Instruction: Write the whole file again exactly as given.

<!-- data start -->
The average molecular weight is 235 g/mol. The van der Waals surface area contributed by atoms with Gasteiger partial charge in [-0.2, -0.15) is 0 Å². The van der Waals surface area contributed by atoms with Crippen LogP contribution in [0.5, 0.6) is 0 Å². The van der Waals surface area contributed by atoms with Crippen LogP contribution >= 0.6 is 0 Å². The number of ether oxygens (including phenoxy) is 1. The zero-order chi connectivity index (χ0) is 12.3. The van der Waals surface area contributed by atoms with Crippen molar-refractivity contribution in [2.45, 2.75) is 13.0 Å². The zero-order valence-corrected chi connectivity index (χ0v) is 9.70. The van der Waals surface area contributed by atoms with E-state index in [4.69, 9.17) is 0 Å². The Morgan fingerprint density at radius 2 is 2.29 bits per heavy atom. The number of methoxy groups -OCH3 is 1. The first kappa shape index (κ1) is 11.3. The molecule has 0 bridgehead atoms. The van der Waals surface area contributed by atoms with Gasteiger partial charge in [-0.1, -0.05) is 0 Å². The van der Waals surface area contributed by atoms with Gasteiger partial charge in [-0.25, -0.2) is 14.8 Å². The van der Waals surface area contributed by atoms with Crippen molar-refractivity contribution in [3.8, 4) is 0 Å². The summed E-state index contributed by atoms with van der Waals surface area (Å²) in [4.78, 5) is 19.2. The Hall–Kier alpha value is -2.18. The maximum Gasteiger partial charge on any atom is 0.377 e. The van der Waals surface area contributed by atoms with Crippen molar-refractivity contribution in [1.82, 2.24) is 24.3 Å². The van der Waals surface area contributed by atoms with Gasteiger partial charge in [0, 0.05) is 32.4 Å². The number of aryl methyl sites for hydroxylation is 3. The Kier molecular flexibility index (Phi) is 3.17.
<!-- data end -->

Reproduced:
The average molecular weight is 235 g/mol. The van der Waals surface area contributed by atoms with Gasteiger partial charge in [-0.2, -0.15) is 0 Å². The van der Waals surface area contributed by atoms with Crippen LogP contribution in [0.5, 0.6) is 0 Å². The van der Waals surface area contributed by atoms with Crippen LogP contribution >= 0.6 is 0 Å². The number of ether oxygens (including phenoxy) is 1. The zero-order chi connectivity index (χ0) is 12.3. The van der Waals surface area contributed by atoms with Crippen molar-refractivity contribution in [2.45, 2.75) is 13.0 Å². The zero-order valence-corrected chi connectivity index (χ0v) is 9.70. The van der Waals surface area contributed by atoms with E-state index in [4.69, 9.17) is 0 Å². The Morgan fingerprint density at radius 2 is 2.29 bits per heavy atom. The number of methoxy groups -OCH3 is 1. The first kappa shape index (κ1) is 11.3. The molecule has 0 bridgehead atoms. The van der Waals surface area contributed by atoms with Gasteiger partial charge in [-0.1, -0.05) is 0 Å². The van der Waals surface area contributed by atoms with Gasteiger partial charge in [-0.25, -0.2) is 14.8 Å². The van der Waals surface area contributed by atoms with Crippen molar-refractivity contribution in [3.8, 4) is 0 Å². The summed E-state index contributed by atoms with van der Waals surface area (Å²) in [4.78, 5) is 19.2. The Hall–Kier alpha value is -2.18. The maximum Gasteiger partial charge on any atom is 0.377 e. The van der Waals surface area contributed by atoms with Crippen molar-refractivity contribution in [1.82, 2.24) is 24.3 Å². The van der Waals surface area contributed by atoms with Gasteiger partial charge in [0, 0.05) is 32.4 Å². The number of aryl methyl sites for hydroxylation is 3. The Kier molecular flexibility index (Phi) is 3.17.